The Lectionary: What is it and why do we use it?

|By Blake Adams|

A lectionary, from the Latin for “a reading,” is a liturgical handbook which prescribes certain biblical passages to be read (and preached from) on certain days. You can think of it as a Bible reading plan for worship services. Most of us who grew up in Evangelical churches are more accustomed to our pastors selecting a topic for a sermon series or preaching through a book of the Bible, chapter by chapter.

The ACNA Lectionary (2019) prescribes readings for every Sunday of the year, up to four readings every Sunday: a reading from the Old Testament, a psalm, a passage from the New Testament that isn’t a Gospel, and finally a passage from a Gospel. That’s a lot of Bible. Church of the Resurrection does only three readings. 

The ACNA Lectionary operates on a three-year cycle, designated Years A, B, and C. (We are in Year B at the time of this writing.) The Gospels are divided up between these. Matthew is primarily read during Year A; Mark during Year B; and Luke during Year C. John’s Gospel is read piecemeal across all three years. Over the course of the cycle, churchgoers will hear most of the Bible read aloud (but not all of it).

The Church has not always had a lectionary, but from an early point the appropriateness of certain passages to particular days was always apparent. One of the earliest (surviving) Christian homilies (i.e., Melito of Sardis, On Pascha) was based on prescribed readings. As more holy days were gradually fixed to the liturgical calendar, the lectionary developed alongside it. 

I did not always endorse the lectionary. Like many at Church of the Resurrection, I was raised on the preacher choosing his own texts. But I’ve discovered the following three advantages of the lectionary:

1. The lectionary cultivates catholicity.

Every Sunday, the Scriptures you hear from the lectionary are the same being heard in hundreds of other assemblies that very moment—and not all of them Anglican! It means a great portion of Christianity, though countries apart, is harmonized every week by attending to the same biblical words. A lectionary means the biblical formation of the church is a catholic (i.e., “universal”) enterprise.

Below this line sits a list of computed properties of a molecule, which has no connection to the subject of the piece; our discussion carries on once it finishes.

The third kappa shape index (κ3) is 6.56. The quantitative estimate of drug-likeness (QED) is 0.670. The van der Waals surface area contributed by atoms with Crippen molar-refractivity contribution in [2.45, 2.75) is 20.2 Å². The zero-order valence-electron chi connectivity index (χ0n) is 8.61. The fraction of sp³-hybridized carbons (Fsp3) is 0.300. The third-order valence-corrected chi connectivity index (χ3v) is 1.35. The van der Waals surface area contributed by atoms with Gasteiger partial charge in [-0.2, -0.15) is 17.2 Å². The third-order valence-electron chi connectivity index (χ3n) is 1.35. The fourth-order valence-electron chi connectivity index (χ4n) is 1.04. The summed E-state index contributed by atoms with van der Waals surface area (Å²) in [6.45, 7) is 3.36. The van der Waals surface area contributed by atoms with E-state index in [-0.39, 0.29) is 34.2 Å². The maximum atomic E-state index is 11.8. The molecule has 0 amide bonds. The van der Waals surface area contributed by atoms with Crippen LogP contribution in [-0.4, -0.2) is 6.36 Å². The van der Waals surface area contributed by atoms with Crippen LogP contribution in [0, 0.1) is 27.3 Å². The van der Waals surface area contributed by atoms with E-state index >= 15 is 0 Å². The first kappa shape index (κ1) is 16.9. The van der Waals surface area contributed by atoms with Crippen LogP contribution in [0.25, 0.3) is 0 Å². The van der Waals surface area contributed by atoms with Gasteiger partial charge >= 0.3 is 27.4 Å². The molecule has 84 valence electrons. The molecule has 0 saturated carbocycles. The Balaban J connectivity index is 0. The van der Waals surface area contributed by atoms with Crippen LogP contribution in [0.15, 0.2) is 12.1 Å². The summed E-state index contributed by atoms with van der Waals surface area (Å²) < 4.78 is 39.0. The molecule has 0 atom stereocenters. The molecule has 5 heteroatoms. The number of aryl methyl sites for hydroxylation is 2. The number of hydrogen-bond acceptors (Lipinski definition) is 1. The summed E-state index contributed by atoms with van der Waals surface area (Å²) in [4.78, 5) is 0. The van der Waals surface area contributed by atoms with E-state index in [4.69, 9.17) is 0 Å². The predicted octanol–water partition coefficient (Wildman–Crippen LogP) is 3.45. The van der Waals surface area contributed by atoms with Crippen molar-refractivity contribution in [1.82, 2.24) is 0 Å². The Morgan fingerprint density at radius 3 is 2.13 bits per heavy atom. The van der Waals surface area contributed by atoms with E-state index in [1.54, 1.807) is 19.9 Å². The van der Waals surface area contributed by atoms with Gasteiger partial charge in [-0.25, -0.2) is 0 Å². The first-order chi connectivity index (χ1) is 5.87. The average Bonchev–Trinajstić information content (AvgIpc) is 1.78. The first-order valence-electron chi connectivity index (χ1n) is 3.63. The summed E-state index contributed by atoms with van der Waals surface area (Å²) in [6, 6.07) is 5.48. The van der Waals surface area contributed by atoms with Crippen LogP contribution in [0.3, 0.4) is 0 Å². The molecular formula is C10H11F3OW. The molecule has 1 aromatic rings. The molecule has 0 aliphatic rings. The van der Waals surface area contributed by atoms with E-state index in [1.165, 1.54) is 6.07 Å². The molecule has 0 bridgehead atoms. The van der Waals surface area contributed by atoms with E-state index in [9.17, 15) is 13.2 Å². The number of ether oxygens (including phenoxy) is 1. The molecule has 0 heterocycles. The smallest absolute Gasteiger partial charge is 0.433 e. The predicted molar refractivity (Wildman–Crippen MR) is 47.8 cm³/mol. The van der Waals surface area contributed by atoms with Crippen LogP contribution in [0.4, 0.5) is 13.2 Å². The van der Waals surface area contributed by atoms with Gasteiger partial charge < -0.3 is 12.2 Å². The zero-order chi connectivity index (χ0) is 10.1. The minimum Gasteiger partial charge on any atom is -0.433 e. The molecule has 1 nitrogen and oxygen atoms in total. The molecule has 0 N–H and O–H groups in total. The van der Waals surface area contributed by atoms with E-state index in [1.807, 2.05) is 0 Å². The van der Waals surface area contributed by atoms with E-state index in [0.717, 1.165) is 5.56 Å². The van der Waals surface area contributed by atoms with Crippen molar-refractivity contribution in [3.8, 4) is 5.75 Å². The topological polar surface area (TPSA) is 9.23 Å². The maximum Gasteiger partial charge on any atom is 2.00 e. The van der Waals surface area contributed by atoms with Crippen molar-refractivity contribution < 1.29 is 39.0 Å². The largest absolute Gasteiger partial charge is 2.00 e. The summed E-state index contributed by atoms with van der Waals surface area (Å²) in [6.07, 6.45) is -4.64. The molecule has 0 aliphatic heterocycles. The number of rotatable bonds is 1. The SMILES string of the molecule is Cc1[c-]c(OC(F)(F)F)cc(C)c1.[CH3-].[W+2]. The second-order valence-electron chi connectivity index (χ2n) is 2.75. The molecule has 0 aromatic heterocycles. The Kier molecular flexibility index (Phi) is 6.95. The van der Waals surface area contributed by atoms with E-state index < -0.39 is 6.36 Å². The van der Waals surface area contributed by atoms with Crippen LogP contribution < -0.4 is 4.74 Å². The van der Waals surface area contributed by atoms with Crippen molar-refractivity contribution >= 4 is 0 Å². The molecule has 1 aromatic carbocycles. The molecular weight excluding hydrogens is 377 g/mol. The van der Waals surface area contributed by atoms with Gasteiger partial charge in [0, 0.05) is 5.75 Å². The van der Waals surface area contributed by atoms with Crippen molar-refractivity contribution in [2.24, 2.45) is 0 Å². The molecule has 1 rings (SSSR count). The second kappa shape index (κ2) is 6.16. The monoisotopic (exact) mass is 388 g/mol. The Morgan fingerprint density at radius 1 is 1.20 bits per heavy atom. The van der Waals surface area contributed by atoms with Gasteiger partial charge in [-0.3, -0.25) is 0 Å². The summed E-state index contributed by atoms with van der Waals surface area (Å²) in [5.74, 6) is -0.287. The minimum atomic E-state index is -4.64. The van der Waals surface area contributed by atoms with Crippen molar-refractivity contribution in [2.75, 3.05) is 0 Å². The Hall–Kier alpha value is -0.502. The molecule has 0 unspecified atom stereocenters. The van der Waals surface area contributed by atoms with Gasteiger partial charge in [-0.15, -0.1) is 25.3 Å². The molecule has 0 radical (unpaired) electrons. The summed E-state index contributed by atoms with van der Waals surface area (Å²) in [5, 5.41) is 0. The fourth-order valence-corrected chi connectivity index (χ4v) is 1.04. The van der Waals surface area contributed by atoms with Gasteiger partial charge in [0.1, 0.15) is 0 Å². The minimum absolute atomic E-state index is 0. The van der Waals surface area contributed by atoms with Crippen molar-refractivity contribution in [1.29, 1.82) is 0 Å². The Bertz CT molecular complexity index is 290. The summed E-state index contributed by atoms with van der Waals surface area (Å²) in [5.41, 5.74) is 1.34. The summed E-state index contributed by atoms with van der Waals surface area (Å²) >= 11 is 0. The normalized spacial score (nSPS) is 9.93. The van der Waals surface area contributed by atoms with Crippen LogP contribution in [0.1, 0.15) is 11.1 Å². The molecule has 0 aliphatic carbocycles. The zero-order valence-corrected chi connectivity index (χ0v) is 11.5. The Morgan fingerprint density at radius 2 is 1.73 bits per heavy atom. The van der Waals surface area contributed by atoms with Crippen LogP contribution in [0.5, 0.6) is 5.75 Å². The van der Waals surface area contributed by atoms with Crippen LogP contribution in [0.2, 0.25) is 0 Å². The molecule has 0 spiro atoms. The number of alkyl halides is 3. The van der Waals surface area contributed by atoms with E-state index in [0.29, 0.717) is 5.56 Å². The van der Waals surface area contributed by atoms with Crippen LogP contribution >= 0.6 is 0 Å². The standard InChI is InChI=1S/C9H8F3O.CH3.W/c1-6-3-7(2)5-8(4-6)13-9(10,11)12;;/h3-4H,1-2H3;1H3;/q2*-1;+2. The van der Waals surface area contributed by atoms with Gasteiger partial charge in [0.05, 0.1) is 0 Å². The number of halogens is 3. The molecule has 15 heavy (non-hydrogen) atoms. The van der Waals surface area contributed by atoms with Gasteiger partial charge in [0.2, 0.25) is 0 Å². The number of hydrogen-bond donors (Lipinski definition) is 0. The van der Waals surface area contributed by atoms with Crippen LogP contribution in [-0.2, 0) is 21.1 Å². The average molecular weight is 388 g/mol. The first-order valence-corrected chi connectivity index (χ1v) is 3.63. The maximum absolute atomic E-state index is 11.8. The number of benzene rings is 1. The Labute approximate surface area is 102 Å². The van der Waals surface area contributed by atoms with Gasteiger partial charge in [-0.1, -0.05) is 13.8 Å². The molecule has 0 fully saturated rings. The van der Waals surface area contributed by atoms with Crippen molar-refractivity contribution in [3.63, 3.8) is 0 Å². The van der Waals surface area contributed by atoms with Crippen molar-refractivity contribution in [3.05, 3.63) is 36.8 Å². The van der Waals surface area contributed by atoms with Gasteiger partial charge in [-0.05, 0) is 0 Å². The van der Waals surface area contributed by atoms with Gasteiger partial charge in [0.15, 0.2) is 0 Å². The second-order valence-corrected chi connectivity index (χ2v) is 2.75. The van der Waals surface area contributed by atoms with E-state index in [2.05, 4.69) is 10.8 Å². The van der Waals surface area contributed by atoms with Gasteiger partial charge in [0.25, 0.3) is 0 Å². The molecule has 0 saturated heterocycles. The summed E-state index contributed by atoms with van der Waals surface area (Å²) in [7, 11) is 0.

2. The lectionary retrieves the ancient experience of the Bible in worship.

For most Christians who have ever lived, the Bible was not something read, but heard, and hearing the Scriptures being read aloud was a main incentive for attending church. The lectionary reminds us that literally hearing the Bible read aloud is not merely a prelude to preaching, but an act of worship in its own right. Preaching is the postlude to reading.

3. The lectionary has a pastoral focus on what’s essential.

While all books of the Bible are authoritative, useful, and inspired, some books are more significant to faith and Christian identity than others. The lectionary pastorally draws our attention to the Scriptures most essential texts, an approach which gives pride of place to the Gospels. More than this, it repeats them in a liturgical cycle. By repetition, we are forced to revisit these mysteries, to patiently “hear them, read, mark, learn, and inwardly digest them,” until they sink into our innermost heart.

Blake Adams (M.A., Wheaton) is a copy editor at Logos Bible and a trained historian. He serves as Lead Sacristan at Church of the Resurrection and is enrolled in St. Paul’s House of Formation. You can find Blake on Substack.

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